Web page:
My mother is now a proud Grandma. In a few short weeks her grand-daughter is coming for a visit and my mom was shopping for some toys at the store. I said to her, “What about all my old toys in the basement she could have those.” Her reply, “ Those are all old and dirty, I want to get new ones.” While I don’t disagree the question begs, why have we been keeping my toys stored in the basement for 30 years? (I love you Mom)
Sure I am partly giving my mom a hard time, but we often keep things “because we might need them” or “so-and-so may want them”. Yet when the time comes along they are out-dated, destroyed, gross or just plain not relevant any more. Make sure you ASK the person you are saving things for if they will want/use them. And really think it through. This can apply at home or work with such things as: magazines, books, reference materials, journals, conference books, old equipment, artwork, toys, clothes, furniture and more.
For example—many of you save furniture for your college kids. With the money/time/effort it cost to store the furniture all those years wouldn’t you be better off just buying them some great used furniture when they need it? Food for thought…..
Many of my clients mention to me that they are keeping certain items for their kids. It could be artwork, toys, keepsakes or even furniture. While this is a super sweet thing to do, make sure you are not passing the burden of clutter to your kids. Are you just saying that because you can’t part with the item yourself or is it truly useful to your child? Have you asked your child if he/she really wants the item? And if your child is out of college and living on their own– why do you still have their stuff? They are adults and it is time for them to be in charge of their own items. But first and foremost be honest with yourself and your child before you decide to keep something “for your kids”.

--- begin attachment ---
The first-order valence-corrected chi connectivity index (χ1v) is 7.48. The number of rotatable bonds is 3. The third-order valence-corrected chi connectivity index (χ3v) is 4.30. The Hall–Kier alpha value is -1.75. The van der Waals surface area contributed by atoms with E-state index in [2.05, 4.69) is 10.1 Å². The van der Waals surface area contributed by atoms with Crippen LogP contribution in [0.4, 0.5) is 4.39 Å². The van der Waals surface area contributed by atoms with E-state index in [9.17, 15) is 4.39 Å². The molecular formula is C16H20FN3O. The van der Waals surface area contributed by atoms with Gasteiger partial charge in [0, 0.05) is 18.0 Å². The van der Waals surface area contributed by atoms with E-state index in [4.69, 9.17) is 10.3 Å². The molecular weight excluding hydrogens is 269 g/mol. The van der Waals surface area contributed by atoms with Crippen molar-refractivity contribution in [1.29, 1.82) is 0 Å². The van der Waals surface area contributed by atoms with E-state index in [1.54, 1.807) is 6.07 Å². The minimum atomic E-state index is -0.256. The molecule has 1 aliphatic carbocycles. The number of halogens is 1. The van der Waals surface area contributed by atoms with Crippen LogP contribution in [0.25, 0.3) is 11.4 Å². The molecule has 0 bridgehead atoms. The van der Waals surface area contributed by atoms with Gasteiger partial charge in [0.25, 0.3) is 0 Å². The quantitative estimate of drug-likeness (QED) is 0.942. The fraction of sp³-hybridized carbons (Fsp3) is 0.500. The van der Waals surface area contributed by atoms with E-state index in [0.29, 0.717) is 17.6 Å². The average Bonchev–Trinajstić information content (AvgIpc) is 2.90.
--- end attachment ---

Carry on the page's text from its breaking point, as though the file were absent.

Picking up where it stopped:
Note: This also applies in a work setting. Don’t keep things because you think you are supposed to. Ask your supervisor what you are responsible for keeping. Make sure the item is necessary first and then being kept by the correct department or person.
Do you have an item that is just too precious to part with, but too bulky to realistically keep? Take a few photos of the item; write down the story that goes with it or the sentimental value, and put it in your scrap book or photo album. Then donate, sell or toss the large item.